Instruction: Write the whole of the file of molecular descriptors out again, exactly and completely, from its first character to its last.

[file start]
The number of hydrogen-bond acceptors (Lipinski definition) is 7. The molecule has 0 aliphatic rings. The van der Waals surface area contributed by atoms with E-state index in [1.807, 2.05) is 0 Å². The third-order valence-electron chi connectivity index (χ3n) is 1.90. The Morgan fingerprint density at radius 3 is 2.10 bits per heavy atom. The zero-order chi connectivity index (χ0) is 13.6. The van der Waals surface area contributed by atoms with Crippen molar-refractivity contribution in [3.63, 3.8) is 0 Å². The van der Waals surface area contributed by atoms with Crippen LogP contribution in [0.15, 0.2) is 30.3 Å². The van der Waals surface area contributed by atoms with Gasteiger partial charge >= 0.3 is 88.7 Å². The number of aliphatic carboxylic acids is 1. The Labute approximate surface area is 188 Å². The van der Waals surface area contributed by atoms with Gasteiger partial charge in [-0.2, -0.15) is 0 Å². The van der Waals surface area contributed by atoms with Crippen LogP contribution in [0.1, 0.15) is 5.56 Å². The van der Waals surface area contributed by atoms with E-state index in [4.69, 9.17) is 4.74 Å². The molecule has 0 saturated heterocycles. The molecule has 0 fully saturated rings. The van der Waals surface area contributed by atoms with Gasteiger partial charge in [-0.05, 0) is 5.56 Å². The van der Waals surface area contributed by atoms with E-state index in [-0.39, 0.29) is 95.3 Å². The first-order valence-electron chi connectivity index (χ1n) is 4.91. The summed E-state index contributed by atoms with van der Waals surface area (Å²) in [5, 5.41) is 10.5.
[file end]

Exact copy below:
The number of hydrogen-bond acceptors (Lipinski definition) is 7. The molecule has 0 aliphatic rings. The van der Waals surface area contributed by atoms with E-state index in [1.807, 2.05) is 0 Å². The third-order valence-electron chi connectivity index (χ3n) is 1.90. The Morgan fingerprint density at radius 3 is 2.10 bits per heavy atom. The zero-order chi connectivity index (χ0) is 13.6. The van der Waals surface area contributed by atoms with Crippen molar-refractivity contribution in [3.63, 3.8) is 0 Å². The van der Waals surface area contributed by atoms with Crippen LogP contribution in [0.15, 0.2) is 30.3 Å². The van der Waals surface area contributed by atoms with Gasteiger partial charge >= 0.3 is 88.7 Å². The number of aliphatic carboxylic acids is 1. The Labute approximate surface area is 188 Å². The van der Waals surface area contributed by atoms with Gasteiger partial charge in [-0.2, -0.15) is 0 Å². The van der Waals surface area contributed by atoms with Crippen LogP contribution in [0.1, 0.15) is 5.56 Å². The van der Waals surface area contributed by atoms with E-state index in [4.69, 9.17) is 4.74 Å². The molecule has 0 saturated heterocycles. The molecule has 0 fully saturated rings. The van der Waals surface area contributed by atoms with Gasteiger partial charge in [-0.05, 0) is 5.56 Å². The van der Waals surface area contributed by atoms with E-state index in [-0.39, 0.29) is 95.3 Å². The first-order valence-electron chi connectivity index (χ1n) is 4.91. The summed E-state index contributed by atoms with van der Waals surface area (Å²) in [5, 5.41) is 10.5.